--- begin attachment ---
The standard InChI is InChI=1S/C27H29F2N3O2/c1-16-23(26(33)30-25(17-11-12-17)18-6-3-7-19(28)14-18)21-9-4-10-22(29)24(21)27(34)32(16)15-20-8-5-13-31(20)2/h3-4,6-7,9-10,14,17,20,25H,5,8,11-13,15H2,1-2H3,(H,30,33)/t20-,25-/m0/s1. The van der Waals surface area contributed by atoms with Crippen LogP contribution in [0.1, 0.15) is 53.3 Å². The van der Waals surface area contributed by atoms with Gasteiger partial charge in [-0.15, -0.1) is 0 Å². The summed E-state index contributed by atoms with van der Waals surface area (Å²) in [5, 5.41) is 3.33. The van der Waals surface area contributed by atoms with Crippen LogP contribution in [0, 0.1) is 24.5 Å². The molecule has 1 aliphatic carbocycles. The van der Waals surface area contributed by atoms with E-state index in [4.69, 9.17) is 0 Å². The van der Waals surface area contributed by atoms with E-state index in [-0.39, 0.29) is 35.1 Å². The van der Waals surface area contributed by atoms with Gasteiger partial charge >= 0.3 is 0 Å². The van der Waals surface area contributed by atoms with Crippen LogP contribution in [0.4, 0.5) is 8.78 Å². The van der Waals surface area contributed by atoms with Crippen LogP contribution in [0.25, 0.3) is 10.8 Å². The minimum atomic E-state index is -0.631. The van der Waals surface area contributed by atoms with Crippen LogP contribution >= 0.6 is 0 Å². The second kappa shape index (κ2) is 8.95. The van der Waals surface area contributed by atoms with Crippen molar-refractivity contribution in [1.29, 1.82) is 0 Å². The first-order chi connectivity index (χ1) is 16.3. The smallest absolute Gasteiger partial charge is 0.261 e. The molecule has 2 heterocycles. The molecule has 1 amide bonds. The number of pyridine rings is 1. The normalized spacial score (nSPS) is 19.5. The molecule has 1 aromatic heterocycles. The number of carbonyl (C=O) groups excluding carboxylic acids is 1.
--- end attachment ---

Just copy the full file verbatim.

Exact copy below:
The standard InChI is InChI=1S/C27H29F2N3O2/c1-16-23(26(33)30-25(17-11-12-17)18-6-3-7-19(28)14-18)21-9-4-10-22(29)24(21)27(34)32(16)15-20-8-5-13-31(20)2/h3-4,6-7,9-10,14,17,20,25H,5,8,11-13,15H2,1-2H3,(H,30,33)/t20-,25-/m0/s1. The van der Waals surface area contributed by atoms with Crippen LogP contribution in [0.1, 0.15) is 53.3 Å². The van der Waals surface area contributed by atoms with Gasteiger partial charge in [-0.15, -0.1) is 0 Å². The summed E-state index contributed by atoms with van der Waals surface area (Å²) in [5, 5.41) is 3.33. The van der Waals surface area contributed by atoms with Crippen LogP contribution in [0, 0.1) is 24.5 Å². The molecule has 1 aliphatic carbocycles. The van der Waals surface area contributed by atoms with E-state index in [4.69, 9.17) is 0 Å². The van der Waals surface area contributed by atoms with E-state index in [-0.39, 0.29) is 35.1 Å². The van der Waals surface area contributed by atoms with Gasteiger partial charge >= 0.3 is 0 Å². The van der Waals surface area contributed by atoms with Crippen LogP contribution in [0.4, 0.5) is 8.78 Å². The van der Waals surface area contributed by atoms with Crippen LogP contribution in [0.25, 0.3) is 10.8 Å². The minimum atomic E-state index is -0.631. The van der Waals surface area contributed by atoms with Crippen LogP contribution >= 0.6 is 0 Å². The second kappa shape index (κ2) is 8.95. The van der Waals surface area contributed by atoms with Crippen molar-refractivity contribution in [1.29, 1.82) is 0 Å². The first-order chi connectivity index (χ1) is 16.3. The smallest absolute Gasteiger partial charge is 0.261 e. The molecule has 2 heterocycles. The molecule has 1 amide bonds. The number of pyridine rings is 1. The normalized spacial score (nSPS) is 19.5. The molecule has 1 aromatic heterocycles. The number of carbonyl (C=O) groups excluding carboxylic acids is 1.